British Airways suspended flights to Cairo for a week to allow for a security assessment, the airline said on Saturday.
German giant Lufthansa quickly followed suit as it temporarily halted flights to the Egyptian capital from Frankfurt and Munich, but they appeared to resume a normal service on Sunday.
"We constantly review our security arrangements at all our airports around the world, and have suspended flights to Cairo for seven days as a precaution to allow for further assessment," a statement by BA said.
It added it would never operate an aircraft unless safe to do so.
A spokeswoman for the company declined to provide more information about why flights had been suspended and what security arrangements the airline was reviewing.
Three Egyptian airport security sources told Reuters that British staff were checking security at Cairo airport on Wednesday and Thursday.
The British Foreign Office advises against all but essential travel by air to and from the Egyptian resort of Sharm El Sheikh, where a Russian passenger jet was bombed in 2015, but has not issued similar warnings against air travel to and from Cairo.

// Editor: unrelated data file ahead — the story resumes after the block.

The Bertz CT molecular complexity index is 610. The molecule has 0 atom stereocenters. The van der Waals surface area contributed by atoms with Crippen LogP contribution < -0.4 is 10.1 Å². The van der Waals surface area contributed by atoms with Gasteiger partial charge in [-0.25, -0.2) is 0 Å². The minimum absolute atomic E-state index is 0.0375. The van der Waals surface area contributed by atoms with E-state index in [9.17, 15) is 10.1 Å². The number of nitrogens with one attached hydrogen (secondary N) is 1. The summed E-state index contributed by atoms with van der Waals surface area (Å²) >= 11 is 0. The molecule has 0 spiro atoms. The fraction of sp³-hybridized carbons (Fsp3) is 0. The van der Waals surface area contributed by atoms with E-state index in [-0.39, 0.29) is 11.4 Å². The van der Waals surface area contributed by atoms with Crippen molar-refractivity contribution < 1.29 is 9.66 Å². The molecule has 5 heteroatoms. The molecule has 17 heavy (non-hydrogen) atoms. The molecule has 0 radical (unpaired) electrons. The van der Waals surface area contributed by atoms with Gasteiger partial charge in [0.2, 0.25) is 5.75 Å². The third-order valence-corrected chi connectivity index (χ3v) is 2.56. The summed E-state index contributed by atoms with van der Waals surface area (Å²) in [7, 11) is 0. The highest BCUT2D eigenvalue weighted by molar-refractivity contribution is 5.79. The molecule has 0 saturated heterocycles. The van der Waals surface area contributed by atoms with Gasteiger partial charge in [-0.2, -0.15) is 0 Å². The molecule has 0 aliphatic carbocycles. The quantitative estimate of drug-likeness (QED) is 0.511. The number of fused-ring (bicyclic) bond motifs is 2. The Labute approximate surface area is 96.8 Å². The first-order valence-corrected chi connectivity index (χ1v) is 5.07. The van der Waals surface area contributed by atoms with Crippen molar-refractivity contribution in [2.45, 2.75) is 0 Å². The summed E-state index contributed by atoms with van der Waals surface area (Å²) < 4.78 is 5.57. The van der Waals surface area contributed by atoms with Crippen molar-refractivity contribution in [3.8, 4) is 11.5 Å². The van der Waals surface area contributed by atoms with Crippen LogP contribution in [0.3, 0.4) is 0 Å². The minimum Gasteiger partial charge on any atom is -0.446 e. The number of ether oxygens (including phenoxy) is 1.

The Foreign Office updated its travel advisory on Saturday to add a reference to the British Airways' suspension, advising travellers affected to contact the airline.
"There's a heightened risk of terrorism against aviation. Additional security measures are in place for flights departing from Egypt to the UK," the British advisory says.
The Egypt State Information Service could not immediately be reached for comment.
Egypt's Ministry of Civil Aviation said in a statement late on Saturday that it had contacted the British Embassy in Cairo which had confirmed that the decision to suspend the flights was not issued by Britain's transport or foreign ministries.
The Egyptian ministry added that it will add more flights from Cairo to London starting on Sunday "to facilitate transporting passengers during this period."
Tourism, a key source of foreign revenue for Egypt, has been recovering after tourist numbers dropped in the wake of a 2011 uprising and the 2015 bombing of the Russian jet, which killed all 224 people on board shortly after takeoff.
That attack, which was claimed by ISIS, prompted Russia to halt all flights to Egypt for several years and a number of countries, including Britain, to cease flights to Sharm El Sheikh, which have yet to resume.